Ten Logansport, Indiana Pharos-Tribune Friday Evening, May 11, 1962. Lawn Planting, Maintenance Tips Reported Ideas on Good Lawns Given by Specialist It takes a lot of hard work, sweat and worry to produce a good yard, but Purdue extension specialist Dr. W. H. Daniel believes that it is worth it. In answer to several requests received at the Cass county Extension office on proper methods of planting and maintaining good lawns, Dr. Daniel has listed sev eral ideas for getting that desired lawn without too much hard work and needless wasted expense. Good lawns, start with good seed. So choose grasses adapted to the extremes in climates and tolerant to diseases and pests found locally. Kentucky bluegrass, noted for its wide adaptation, desirable density and wear tolerance, has long been the favorite. Let's look at some of the improved selections, Merion—-The only leafspot tolerant selection available. It has dark green color, responds to heavy fertilization and stands medium cutting of one inch. Merion is very susceptible to stem rust, to powdery mildew and curvularia diseases. It germinates slowly and tends to thatch. C-l Bluegrass — It has a blue- green color, germinates fast and resists stem rust and powdery mildew. Medium in susceptibility to leafspot, it may appear stem- my and be thinned as seedheads are mowed off in early summer. Delta—A medium quality, medium disease tolerant selection. It performs rather well in central Indiana and is suggested as part of a blend of bluegrasses. Newport—A selection with fall and spring vigor and stem rust tolerance. Leafspot susceptible, Newport should serve well as part of mixtures. Park—Noted for fast starting, but only slightly faster than C-l or Delta. Quite susceptible to • leaf- spot. Common Bluegrass — The traditional, most available lawn grass. Susceptibility to leafspot limits ils performance. For many locations, a blend of three or more bluegrass selections is strongly recommended. This reduces the risk of severe disease damage and provides a longer period-of vigor. Formerly, lawn seeds were mixtures of species. Red iescues were the old standby, but they are now largely replaced by bluegrasses. Much fescue is still used for shade locations. Generally bluegrass will take over in sunny, open areas under good management. Also, Poa trivialis is used in moist, shade locations. Ryegrasses and redtop'are often added for quick results. Generally ryegrass use is discouraged in starting better lawns. In buying lawn seed the consumer gels exactly what he pays for. Numerous good blends of bluegrasses and mixtures of species are available. Many companies have a series of three qualities. For overseeding choose the better qualities. After seeding, it is wise to keep seed moist by daily dampening whenever uniform stands are desiireid. Assuming you have adapted grasses already growing in your lawn and that you're willing to mow regularly as needed. Thun the next step in keeping the lawn dense and uniform is fertilization. Trace elements normally are already available in the soil. Minor elements,!—iron, manganese, etc., —are generally ample, but some specialty fertilizers include smal amounts to correct for unusual high pH or wet conditions. Calcium and manganese are supplied by lime applications, but it is wise to get a soil test to determine actual needs. Sulphur is usually ample. This leaves only the big three — N-P-K — as the lawnowner's primary concern. Nitrogen is Ihe most constantly needed of all elements by vigorous growing grasses. Its use regulates turf growth for all others and should be maintained in am pie supply at all -times. Thus, when you read "use 10 Ibs. of 10-3-7 per 1,000 sq. ft." on a label, you are advised this is a normal recommended rate of using nitrogen for one application on a lawn. Further, that excess usage means excess growth, exlra mow. ing and clipping. When a label suggests both spring and fall use, sometimes oftener, it is advising you that the available nitrogen will be used by planls and dissipaled. To maintain vigor added nitrogen is necessary. Turf specialists suggest enthu- siasls use up lo 4 or 6 applications—each light — for constant, uniform nitrogen availability to grasses. With ureaforms, special slow release forms, or combined UF and soluble nitrogen sources, twice a year use of such lawn analysis as 12-6-6, 10-3-7, 15-5-5, 10-S- 5, 20-10-5, may serve well with maximum convenience. Phosphorous is. needed in small amounts, but demands are easily met. Therefore, ample availability is maintained by using phosphorous in a complete fertilizer once a year. Potassium leaches readily and used by -plants in luxury amounts. Also, the more N used ;he more K needed. As a rule of :humb, use one-half as much K as N. In summary, fertilize twice a year, or oftener. Tend toward a 4:1:2 ratio of N-P-K, and for as? surance use minor elements once a year. Remember, your philosophy is .to maintain adequacy of all elements save N. Then you regulate grass growth by main- .aining a limited, but constantly available N supply. Spring lawn grooming consists of two basic steps—removal of dead tips and fertilization. The preferred way to get rid if the brown tips and old leaves s to use the new lawn conditioners—thin-cuts, verticut, or other motorized vertical mowers. These thin out excess clippings and old grass, thus making room or new growth closer to the soil, n creeping bentgrass, Zoysia and Bermuda lawns, the excess can ,lso be readily removed. In many areas, custom machines are available for use from landscape and ental services. After thinning, weep the lawn and fertilize as needed. Homeowners may also set their mowers closer than usual (about me-half normal mowing height) and cut off the excess dead tips. Sweeping in dense lawns is also advised. Of course, hand raking removes some material, but seldom improves the lawn's greenness unless accompanied by close cutting. When lawnowners finish a close cut to remove dead material, they should raise the mower (for blue- jrass) to a height of cut of two nches for all other cuttings .hrough the spring and summer. V high cut promotes vigor and deep rooting of the lawn throughout the summer and provides bet- ,er survival from disease and drouth: ' Overseeding of bare areas and .hin spots is almost ritualistic for some persons in the spring. Actually recovery of the grass already present is the key to maintaining lawns. Rates of 1 to Vi lb. seed per" 1,000 sq. ft. are ample, if the better quality seed (primarily bluegrass) is used. Bluegrass Grange News ONWARD "Go To Church Night" will bs observed-by the members of Onward Grange at 7:30 p.m. Sunday, May 13 at the Grange Hall. Rev. Bob Kellems will have' charge and a memorial service will be 'Conducted. OH! FOR HEAVEN'S SAKE—What a surprise this hen haa recently. Whew, what an egg!, could be the words this hen might be saying as she eyes her giant size effort. The egg weighed six ounces and measured nine inches around the ends. Mrs. L. E. Scully, of Jacksonville, Fla., owns the White Rack lien. ,<UPI Unites.) , MILE-POSTS *- " "^ .... »*, nvDiiM DAninro Early indications show that 1962 may produce another record corn yield per acre. The average yield has been going up and up for the past five years. For example, in 1957 it was 47.1 bushels per acre; 1858, 51.8 bushels ,an acre; 1959, 51,5 bushels; 1960, 54.5 bushels and 1961, fil bushels per acre. Four states, Indiana, Iowa, Illinois and Minnesola, produce over half of Ihe United States corn crop. The foremost factor is predicting possible yields is subsoil moisture. All of the stales mentioned above and the areas adjoining them are well supplied this year. Heavy snowfall was recorded throughout the area and the soil By BYRON PARVIS id not freeze deeply. Bolh con- [ilions added to the amount of ubsoil moisture able to |3enetrale lirectly into the soil. High temperatures in the latter )art of April prompted many Miners to begin corn planting. Jtale experiment stations show .hat early planted corn is shorter, stands belter and often . yields more. The chief hazard of planting early is weeds rather than low emperatures. New and improved chemical weed sprays have helped solve the weed problem to some extent. blends, or some of the newer bluegrass, would be preferred for overseeding existing lawns. By all means avoid cheap seed which may carry coarse grasses and thus cause clumpy growth. Spring and fall Ihinning is less basic than fertilizing, but it aids in maintaining dense, vigorous turf by providing room for new growth. A Purdue Universily Exlensipn jolanist has issued a warning to armers that cerlain planls grow- ng* in the state can become a lazard where livestock is concerned. Poisonous plants of major im- wrlance are water hemlock Dutchman's breeches, dwarf lark- ipur, cocklebur sprouts, while snakeroot, wild cherry, black cust and black nightshade. Animals will rarely eat these planls if pasture is good, but they ROY L. CRUME Auctioneer Realior-lnsurance KOKOMO, IND. No Charge. Ph.: Logan Enterprise 8476 HEPTACHLOR ... for bushel-building soil insect control! • better stands • kills all soil insects • easier to handle • no foul odor • increases yields, even on first year corn • makes picking easier—no down corn • proven best ask for HEPTACHLOR DEACON A special Mother's Day reading by Frank Jump and Jerre Shank was part of the Deacon Grange meeting held Wednesday evening at the Grange hall; Each mother attending was presented with a potted plant. The men served re- reshments. Surprise packages went to Everett Thompson and Lydia Pence. )wight Plank and Hannah Crock- 3tt are to buy them for the next meeting. Sewing contest prizes were announced. In' the first class, adult, Iress, Beulah Couk was first; Cathryn Caldwell, second; Veronica Plank, 'third. In the junior class, under 18 years, second irize went to Pamela Shawver. Sally Nelson won first in the children's dresses, Hazel Plank, :econd; Kathryn Caldwell, third. Aprons; Veronica Plank, first; Jladys Jump, second; Maude iVilson, third. Apple pie contest: May'Caldwell, first; Maude Wil:on, second; Ella Crockett, third. Ladies of the fourth degree team rora Pinhook gave the degree to .3 candidates. Everett Thompson, community service chairman, asked members o submit resolutions for (he State Grange. He also named Harry Couk in charge of the men who A>ill donate time to cut the grass at Harness cemetery. Mrs. Edna Stewart and Mrs. Margaret Jones were named to baking contest committee by Hay Caldwel!, home ec chairman. She also named the following refreshment committee for the icxt session: Mr. and Mrs. Harry Jouk, Mr. and Mrs. Manford Wolf, Mr. and Mrs. Ray Keesey, Mr. and Mrs. Forest Baber, Mr. and Mrs. Elmer Plank. Howard Wolf, worthy master, was in charge of Ihe session, al:ended by 90 persons. DEKALB 80S SEED SUPPLIES ARE LIMITED. ORDER NOW! A SINGLE CROSS THAT'S THE TALK OF THE COUNTRY * TOP PERFORMER ON FERTILE SOILS ROBERT FU1TZ R. R. No. 3, Kewanna Phone Grass Crook, 2559 EARL H. BAKER R. No. 2, Royal Center BLANCHE EASTER , R. R. No. 1, Twelve Mile Phono 2833 LOWELL HOEHNE R. R. No. 1, Rocheitor Phone US 73337 Fulton CHARLES PAIGE R. R. No. I, Walton ' Phon» 3405 AILBERT BU'SARlD R. R. No. 1, Lo0ansport Phone 56567 DOYLE GARRISON R. R. No. 7, Logansport Phoni 56060 still pose as a threat to livestock. Farmers are advised to fence off livestock from areas where ihese plants might be found anc '.n destroy them as soon as possible. Maintaining a good grass sod in pastures will also curtail poisonous plants. Dr. Paul B. Crooks, a veteran of the cooperative extension service in Indiana and county agenl supervisor for this district, will become assistant director of agricultural extension at Purdue University on July 1. He will succeed L. M. Busche, who is retiring early. Dr. Crooks' is well-known to many area farmers and has been helpful in u.orking with farmers and area agents on' programs from Purdue University. • , i I « 1""6 u "° K'"" 1 """ Read the Want Ads! and one-half inches. A. S.C. Items WHEAT QUOTAS AFFECT MORE GROWERS IN 'Si The .15-acre marketing quota exemption does not apply to the [962 wheat crop, Fred Benner, Chairman, Agricultural Stabiliza- :ion and Conservation, County Committee, reminded farmers today. This is a change from market- ng quota programs for previous wheat crops, the Chairman declared, and we want all growers —especially those wilh small wheat acreages—to understand 'ully just- how ihe program differs for this year. Since the quota exemption has been lowered for 1962-crop wheat, the quotas will affect many more growers this year. Under p e v i o u s programs, 'arms which produced no more .han 15 acres of wheat for har- >est were not subject lo wheat marketing quotas; Benner explained. Under the 1962 wheat program, 'arms subject . to marketing quotas are those on which the acreage of wheat exceeds the smaller of (a) 13.5 acres, or (b) ihe highest acreage the farm had '.or harvest in the Ihree-year period 1959, 1980, and 1961. Wheat farmers may therefore avoid marketing quota penalties on their 1962-crop wheat by complying with (1) their .farm wheat allotment, or (2) their wheat quota exemption (if this is larger). For 1962, the penalty will be 65 percent of parity as of May 1, 1962; previously,, it was 45 percent. And the amount of wheat subject to penalty will be twice the farm's normal yield on all of the acres in excess of the •wheat allotment (or the wheat quota exemption if the farm has no wheat allotment). This amount may be reduced if the proved 1962 actual yield is less and a request is filed by a stipulated deadline. Farmers are 'also reminded thai price supports on 1962-crop wheal will be available only to those wheat growers who have filec applications to participate in anc who then actually comply with provisions of the wheat stabilization program. Diversion payments are also available lo wheal growers who participate in the 1962 wheat program. ews Indiana cabbage acreage for fresh market and processing, esti mate state - federal agiicuilura statisticians at Purdue University will be 1,200 acres — eight per cent fewer than harvested in 1961 •and 35 pr cent fewer thai average. A bushel of seed corn of medium flats usually gives about the right population for four acres o: highly .fertile corn land, advise agronomists at Purdue University In 40-inch rows this means dropping one grain about every six Camden Town Property At PUBLIC AUCTION Saturday, May 19,1:00 p.m. 7-room modern home of the late Effie Guard, located downtown Camden on Road 218. 4-rooms down, 3 up, open stairway, 1V4 bath, basement, new oil furnace, city water, large 82V4-165 lot. A beautiful home, full insulated, nice birch trees in back, many evergreens in back and front. TERMS—20% cash day of sale, balance due when purchaser is furnished abstract of title certified up to date by a competent abstractor. SPECIAL—$5.00 cash award to some person who registers and is present at close of sale. RINEHART Auction & Real Estate Co. FLORA: Phones 967-3911 or 967-3951. MRS. MARY GUARD McBROQM, OWNER VISITS CENTER—Mr. and Mrs. Carl Cress, of Lucerne, and Mr. and r<irs. Edgar Morton, of Tennessee, left to right, center couples, recently completed a three-day trip to Chicago as winners in a nationwide feeds sales contest. Mr. Cress operates the Farmers Cooperative at Lucerne, The winners visited a research center at Libcrlyville, III., and a feed mill at Chicago. Young America FFA Mames New Officers YOUNG AMERICA-The Young America chapter of the Future farmers of America met Wednesday evening at ihe school for :heir annual election of officers. New officers for the year are ^resident, Jan Cohee; vice president, Tom Hook; secretary, Junor Crce; treasurer, Larry Am- ;hauer; reporter, Tom Golt/. and sentinel, Bob Johnson. Coleman Harris, vo-ag teacher at the high school, will again serve as advisor for the group. Tom Hook and Tom Goltz received the pigs in the annual pig chain. It was revealed that the chaoter had rented four acres from Harry Ault for their corn project. Half of the proceeds will go to Ault and the other half lo th'i chapter. Meetings were announced for 6 p.m. on June 13 and at 8 p.m. on July 11. Band seeding helps small grass and legume planls compete with oals and' weeds in spring seed- ings, remind Purdue University agronomists. ELECTRIC MIX MILL fAHH-99* \ AUTOMATICALLY METERS-MIXES-GRINOS Advantages To Tho Owners 1. Feed Costs Loss 2. Labor Is Reducod 3. Supplement Costs Less 4. Loss Chance For Disease 5. Conlrol Grain Qualify 6. Control Qualify of Complete Feed 7. Feed is Always Fresh SOLD and SERVICED by CHITTY FARM SERVICE Chalmers, Ind. Phono 822-2803 Don't get an overhau without this seal! UPDATED WITft M,*W PISTONS FOR , CERTIFIED POWElf 'M&W MoflnoioaUreolod M&V/ Turbo-Demo ( Jot Block Slflovet cut ring* fovnd In no othor piilont : drag 40%. _^^ af ° n y P riCfl ' Closing-Out Farm Sale Due to farm being sold, we.will sell all farm equipment at farm located 7 miles west of Monon on Highway 16, 1 mile south, '/4 mile west or 4 miles north of Wolcott, 2 miles east, 2 miles north and >4 mile west on 'TUESDAY, MAY 15, 1962 Commencing at 12:30 p.m. (DST) the following: 3 TRACTORS—IHC 1952 "Super M" recent power pac overhaul, 13 inch rubber; IHC 1946 model "M" wilh recent overhaul; IHC 1950 model "H". M-M-UNI-HARVESTER,. complete with tractor, combine and picker shelter. Unil; two IHC No. 455 cultivators; IHC 10-ft. wheel disc; IB-It. John Deere tandem disc; IHC No. 449 com planter with liquid.and dry fertilizer attachment, IHC manure spreader; 3 IHC plows, 3-16 and 3-14; Carter manure loader; IHC 12-ft. spring tooth harrow; one 3-seclion lever harrow; two steel flarebed wagons on rubber gears; one rack wagon; Burch 4-row hoe; hydraulic wagon cradle hoist; Ottawa 40-ft. portable elevator, wide trough with extra 10-ft. section; John Deere 12-A combine with motor; tractor, mower; Farm Rite 8-row sprayer, complete with drops; 10-ft.. fertilizer spreader; John Deere 17-7 Van Brunt grain drill with seed and fertilizer attachments; IHC M-ME corn picker; one road drag; hog feeder; tarps and miscellaneous ilems. TRUCK—1948. Ford F-6 truck wilh stock and grain bed complete. COW—One Holslein cow, tested. TERMS OF SALE-^Cash. No properly to be, removed until settled for. 'Not responsible in case-of accidents. Paul and Rueben Ziemer, Owners L. "Cobb" Vofiel, Auct L. Bert Emonet Offik It's proof your tractor was updated with M&W Pistons, WARRANTED FOR 1 YEAR (OR 12OO HOURS-WHICHEVER COMES FIRST) Here's the guarantee you can expect with an M&W Piston, overhaul. Should any part of an M&W Piston Assembly fail (whether installed in a used tractor you bought from us, or in your tractor reconditioned in our shop) we will replace all parts free of charge— including labor. You're protected with this guaranlee for I full year or 1200 tractor hours, whichever fRf j powtK BOOK occurs first. Only M&W Turbo-Dome and o«t your FREE copy of ADD-POW'R Pistons are covered by the *'• book, u>ii"9 C«rnft«ol Certified Power Guaranlee. " *"* These dealers are your local headquarters (or CERTIFIED I'OWER TRACTOR SALES AND SERVICE MILLER & PERRY GARAGE ?loro CHUCK MAYS GARAGE Onward GRANT fMPLEiM'BNT COMPANY loganspor*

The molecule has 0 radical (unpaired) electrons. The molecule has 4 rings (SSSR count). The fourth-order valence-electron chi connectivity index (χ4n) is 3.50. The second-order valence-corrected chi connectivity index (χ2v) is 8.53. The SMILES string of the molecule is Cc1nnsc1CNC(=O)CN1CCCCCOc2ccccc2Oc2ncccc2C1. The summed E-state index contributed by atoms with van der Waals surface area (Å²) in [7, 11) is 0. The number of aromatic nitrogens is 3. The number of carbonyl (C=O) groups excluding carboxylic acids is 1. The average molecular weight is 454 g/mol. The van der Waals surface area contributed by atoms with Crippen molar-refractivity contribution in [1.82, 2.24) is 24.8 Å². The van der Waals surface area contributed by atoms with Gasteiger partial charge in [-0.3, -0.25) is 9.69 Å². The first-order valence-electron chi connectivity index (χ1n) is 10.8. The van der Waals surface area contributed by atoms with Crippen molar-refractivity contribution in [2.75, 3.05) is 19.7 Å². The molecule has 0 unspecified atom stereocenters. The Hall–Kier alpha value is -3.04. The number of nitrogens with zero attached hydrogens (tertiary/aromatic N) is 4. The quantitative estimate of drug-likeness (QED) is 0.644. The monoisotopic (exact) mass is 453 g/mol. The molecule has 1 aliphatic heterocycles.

What members have found on this page

Get access to Newspapers.com

  • The largest online newspaper archive
  • 8,800+ newspapers from the 1700s–2000s
  • Millions of additional pages added every month

Try it free